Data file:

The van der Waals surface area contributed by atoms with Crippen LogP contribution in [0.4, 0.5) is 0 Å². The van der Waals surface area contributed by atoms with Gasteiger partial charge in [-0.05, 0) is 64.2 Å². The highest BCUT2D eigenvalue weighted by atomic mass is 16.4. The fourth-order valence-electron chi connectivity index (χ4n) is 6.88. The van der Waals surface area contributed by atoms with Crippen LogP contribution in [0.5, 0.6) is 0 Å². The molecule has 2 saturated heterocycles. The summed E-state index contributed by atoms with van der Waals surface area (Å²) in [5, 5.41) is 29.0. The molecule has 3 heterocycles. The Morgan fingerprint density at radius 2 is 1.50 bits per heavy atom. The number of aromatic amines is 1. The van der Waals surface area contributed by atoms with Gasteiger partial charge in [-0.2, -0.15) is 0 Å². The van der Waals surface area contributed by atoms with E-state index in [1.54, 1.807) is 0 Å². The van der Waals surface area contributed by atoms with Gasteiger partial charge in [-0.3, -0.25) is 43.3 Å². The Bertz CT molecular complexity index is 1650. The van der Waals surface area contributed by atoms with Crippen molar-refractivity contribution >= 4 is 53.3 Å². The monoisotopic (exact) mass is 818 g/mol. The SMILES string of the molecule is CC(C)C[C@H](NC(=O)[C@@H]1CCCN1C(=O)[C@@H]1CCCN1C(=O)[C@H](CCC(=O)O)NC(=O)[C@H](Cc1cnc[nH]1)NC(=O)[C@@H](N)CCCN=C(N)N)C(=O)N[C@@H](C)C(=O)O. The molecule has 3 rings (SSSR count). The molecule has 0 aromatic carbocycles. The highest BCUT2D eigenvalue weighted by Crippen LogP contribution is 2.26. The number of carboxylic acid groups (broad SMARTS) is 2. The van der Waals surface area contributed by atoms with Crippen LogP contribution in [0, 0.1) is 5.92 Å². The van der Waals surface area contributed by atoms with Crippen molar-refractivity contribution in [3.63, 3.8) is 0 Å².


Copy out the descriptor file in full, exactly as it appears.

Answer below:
The van der Waals surface area contributed by atoms with Crippen LogP contribution in [0.4, 0.5) is 0 Å². The van der Waals surface area contributed by atoms with Gasteiger partial charge in [-0.05, 0) is 64.2 Å². The highest BCUT2D eigenvalue weighted by atomic mass is 16.4. The fourth-order valence-electron chi connectivity index (χ4n) is 6.88. The van der Waals surface area contributed by atoms with Crippen LogP contribution in [0.5, 0.6) is 0 Å². The molecule has 2 saturated heterocycles. The summed E-state index contributed by atoms with van der Waals surface area (Å²) in [5, 5.41) is 29.0. The molecule has 3 heterocycles. The Morgan fingerprint density at radius 2 is 1.50 bits per heavy atom. The number of aromatic amines is 1. The van der Waals surface area contributed by atoms with Gasteiger partial charge in [-0.2, -0.15) is 0 Å². The van der Waals surface area contributed by atoms with E-state index in [1.54, 1.807) is 0 Å². The van der Waals surface area contributed by atoms with Gasteiger partial charge in [-0.3, -0.25) is 43.3 Å². The Bertz CT molecular complexity index is 1650. The van der Waals surface area contributed by atoms with Crippen molar-refractivity contribution >= 4 is 53.3 Å². The monoisotopic (exact) mass is 818 g/mol. The SMILES string of the molecule is CC(C)C[C@H](NC(=O)[C@@H]1CCCN1C(=O)[C@@H]1CCCN1C(=O)[C@H](CCC(=O)O)NC(=O)[C@H](Cc1cnc[nH]1)NC(=O)[C@@H](N)CCCN=C(N)N)C(=O)N[C@@H](C)C(=O)O. The molecule has 3 rings (SSSR count). The molecule has 0 aromatic carbocycles. The highest BCUT2D eigenvalue weighted by Crippen LogP contribution is 2.26. The number of carboxylic acid groups (broad SMARTS) is 2. The van der Waals surface area contributed by atoms with Crippen LogP contribution in [0, 0.1) is 5.92 Å². The van der Waals surface area contributed by atoms with Crippen molar-refractivity contribution in [3.63, 3.8) is 0 Å².